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Three Cups of Tea: One Man's Mission to…

Three Cups of Tea: One Man's Mission to Promote Peace ... One School at a… (2006)

by Greg Mortenson, David Oliver Relin

Other authors: See the other authors section.

MembersReviewsPopularityAverage ratingMentions
9,817441294 (3.83)542
  1. 40
    Half the Sky: Turning Oppression into Opportunity for Women Worldwide by Nicholas D. Kristof (rosylibrarian)
  2. 40
    Little Princes by Conor Grennan (TooBusyReading)
  3. 52
    Three Cups of Deceit: How Greg Mortenson, Humanitarian Hero, Lost His Way by Jon Krakauer (BookWallah, TooBusyReading)
    BookWallah: Are you willing to hear the other side of this story... warning this is not pretty.
    TooBusyReading: I think it is important to read both sides of the story.
  4. 63
    Stones into Schools: Promoting Peace with Books, Not Bombs, in Afghanistan and Pakistan by Greg Mortenson (Furu, BookWallah, coclimber)
    BookWallah: If you are one of the few people in the USA that missed Greg's first (Three Cups of Tea) book you should make amends and rush to read this one.
  5. 31
    Into Thin Air: A Personal Account of the Mt. Everest Disaster by Jon Krakauer (SqueakyChu)
    SqueakyChu: Both books contain personal accounts of experiences in the highest moutains of the world.
  6. 20
    The Boy Who Harnessed the Wind: Creating Currents of Electricity and Hope by William Kamkwamba (cmbohn)
    cmbohn: Both talk about how education changes lives for the better and how any sacrifice is worth it to receive an education.
  7. 31
    Reading Lolita in Tehran by Azar Nafisi (spacepotatoes)
  8. 21
    Mountains Beyond Mountains by Tracy Kidder (Pferdina, cee2, Othemts)
  9. 10
    Right of Thirst by Frank Huyler (spacepotatoes)
  10. 10
    Monique and the Mango Rains by Kris Holloway (kelleykl)
  11. 10
    Coppola: A Pediatric Surgeon in Iraq by Chris Coppola (jlink)
  12. 00
    Outcasts United: A Refugee Team, an American Town by Warren St. John (JGoto)
    JGoto: Inspirational account of a young woman reaching refugee boys through soccer.
  13. 00
    Seasons of Sand by Ernst Aebi (Scotland)
  14. 00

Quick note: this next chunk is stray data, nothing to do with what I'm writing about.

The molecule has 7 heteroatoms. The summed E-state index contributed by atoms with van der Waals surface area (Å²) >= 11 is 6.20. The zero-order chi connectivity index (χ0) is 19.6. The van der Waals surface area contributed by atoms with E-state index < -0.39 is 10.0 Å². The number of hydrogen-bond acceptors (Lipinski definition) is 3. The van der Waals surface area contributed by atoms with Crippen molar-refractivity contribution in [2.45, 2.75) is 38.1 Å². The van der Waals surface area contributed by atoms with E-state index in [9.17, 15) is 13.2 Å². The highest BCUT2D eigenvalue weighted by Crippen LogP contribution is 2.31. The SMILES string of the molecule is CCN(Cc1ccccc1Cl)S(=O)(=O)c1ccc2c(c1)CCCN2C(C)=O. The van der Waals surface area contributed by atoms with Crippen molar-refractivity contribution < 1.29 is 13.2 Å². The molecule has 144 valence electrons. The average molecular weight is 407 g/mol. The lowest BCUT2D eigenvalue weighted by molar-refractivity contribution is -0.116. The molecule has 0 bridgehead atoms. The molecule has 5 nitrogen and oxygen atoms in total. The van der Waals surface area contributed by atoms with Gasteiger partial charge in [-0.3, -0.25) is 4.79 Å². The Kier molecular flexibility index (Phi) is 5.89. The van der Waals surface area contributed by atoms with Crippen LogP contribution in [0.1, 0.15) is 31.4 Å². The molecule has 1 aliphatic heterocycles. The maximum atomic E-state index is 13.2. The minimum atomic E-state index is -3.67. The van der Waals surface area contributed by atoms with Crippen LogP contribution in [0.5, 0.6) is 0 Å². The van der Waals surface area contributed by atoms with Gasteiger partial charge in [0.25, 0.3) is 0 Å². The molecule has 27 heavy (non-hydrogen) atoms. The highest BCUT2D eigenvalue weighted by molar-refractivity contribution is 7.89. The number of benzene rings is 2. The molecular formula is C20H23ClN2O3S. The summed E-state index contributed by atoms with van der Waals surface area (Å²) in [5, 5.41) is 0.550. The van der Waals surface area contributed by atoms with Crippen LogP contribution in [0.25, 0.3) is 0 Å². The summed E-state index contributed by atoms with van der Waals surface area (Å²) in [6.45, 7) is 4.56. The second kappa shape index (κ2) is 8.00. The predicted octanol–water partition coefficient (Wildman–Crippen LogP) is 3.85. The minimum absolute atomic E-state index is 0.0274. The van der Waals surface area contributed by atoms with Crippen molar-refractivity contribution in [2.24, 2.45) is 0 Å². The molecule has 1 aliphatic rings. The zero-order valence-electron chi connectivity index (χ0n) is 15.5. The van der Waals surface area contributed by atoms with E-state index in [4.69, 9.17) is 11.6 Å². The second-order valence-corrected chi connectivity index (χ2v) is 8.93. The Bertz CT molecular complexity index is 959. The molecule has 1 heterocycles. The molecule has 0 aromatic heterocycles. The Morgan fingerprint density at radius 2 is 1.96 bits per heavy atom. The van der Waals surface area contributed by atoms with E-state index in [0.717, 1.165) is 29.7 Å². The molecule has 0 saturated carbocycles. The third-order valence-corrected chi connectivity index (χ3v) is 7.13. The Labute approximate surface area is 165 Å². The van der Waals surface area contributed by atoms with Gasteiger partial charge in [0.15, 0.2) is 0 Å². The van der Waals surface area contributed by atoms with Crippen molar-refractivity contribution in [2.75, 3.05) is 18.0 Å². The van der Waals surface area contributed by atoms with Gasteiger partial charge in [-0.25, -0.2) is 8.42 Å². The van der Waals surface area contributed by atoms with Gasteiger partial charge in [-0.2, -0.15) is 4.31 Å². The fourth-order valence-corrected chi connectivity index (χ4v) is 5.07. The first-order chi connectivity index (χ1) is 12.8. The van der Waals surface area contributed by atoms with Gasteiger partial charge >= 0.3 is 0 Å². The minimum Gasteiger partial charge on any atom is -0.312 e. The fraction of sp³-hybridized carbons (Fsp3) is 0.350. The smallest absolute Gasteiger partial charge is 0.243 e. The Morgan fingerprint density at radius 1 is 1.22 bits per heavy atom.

Nine Hills to Nambonkaha: Two Years in the Heart of an African Village by Sarah Erdman (bookwoman247)
    bookwoman247: Both books are humanitarian in nature, and both offer glimpses of Non-Western cultures.
  15. 11
    Mornings in Jenin by Susan Abulhawa (cougar_c)
    cougar_c: From one middle east country to the another - what "Three Cups of Tea" and "Mornings in Jenin" have in common is they show the human side of people trapped in a conflict.
  16. 02
    A Short Walk in the Hindu Kush by Eric Newby (Othemts)
  17. 02
    Full Tilt: Ireland to India with a Bicycle by Dervla Murphy (Othemts)

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» See also 542 mentions

English (437)  Dutch (2)  Norwegian (2)  Italian (1)  German (1)  All languages (443)
Showing 1-5 of 437 (next | show all)
inspirational and thoughtfully written ( )
  AdorablyBookish | Aug 29, 2015 |
This was a great book. Very inspirational. What the author went through to build schools both in the U.S. raising money and in Afghanistan is amazing. ( )
  Carlathelibrarian | Aug 18, 2015 |
I'm so glad this book has run its course. ( )
  jessicaofthebees | Aug 15, 2015 |
I should start by saying that I really think Greg Mortenson is doing really good work and I value his philosophy of fighting terrorism with education instead of violence. That being said, I didn't really like this book as much as I'd hoped. The back of the book refered to Greg Mortenson as a "real-life Indiana Jones" and the entire book followed in that vain of some sort of adventure novel with Greg Mortenson as the hero. I most enjoyed the parts of the book that focused on the political and social situations of Pakistan and Afghanistan and why there are so few schools and Mortenson had such a difficult mission. I got bored and annoyed with Mortenson's trials and tribulations as he played the hero. I'm sure this has nothing to do with Mortenson's character, it just the manner in which the story was told. ( )
  klburnside | Aug 11, 2015 |
I just want to say that I did NOT actually read this. I was excited about it and was immediately bored, looked to see how many pages of this I could look forward to, and decided to get the Young Adult version instead. Not proud of this, but being honest. I'm interested in the story, but I don't think I need to read all of that to get it. Perhaps I'm becoming a lazy reader?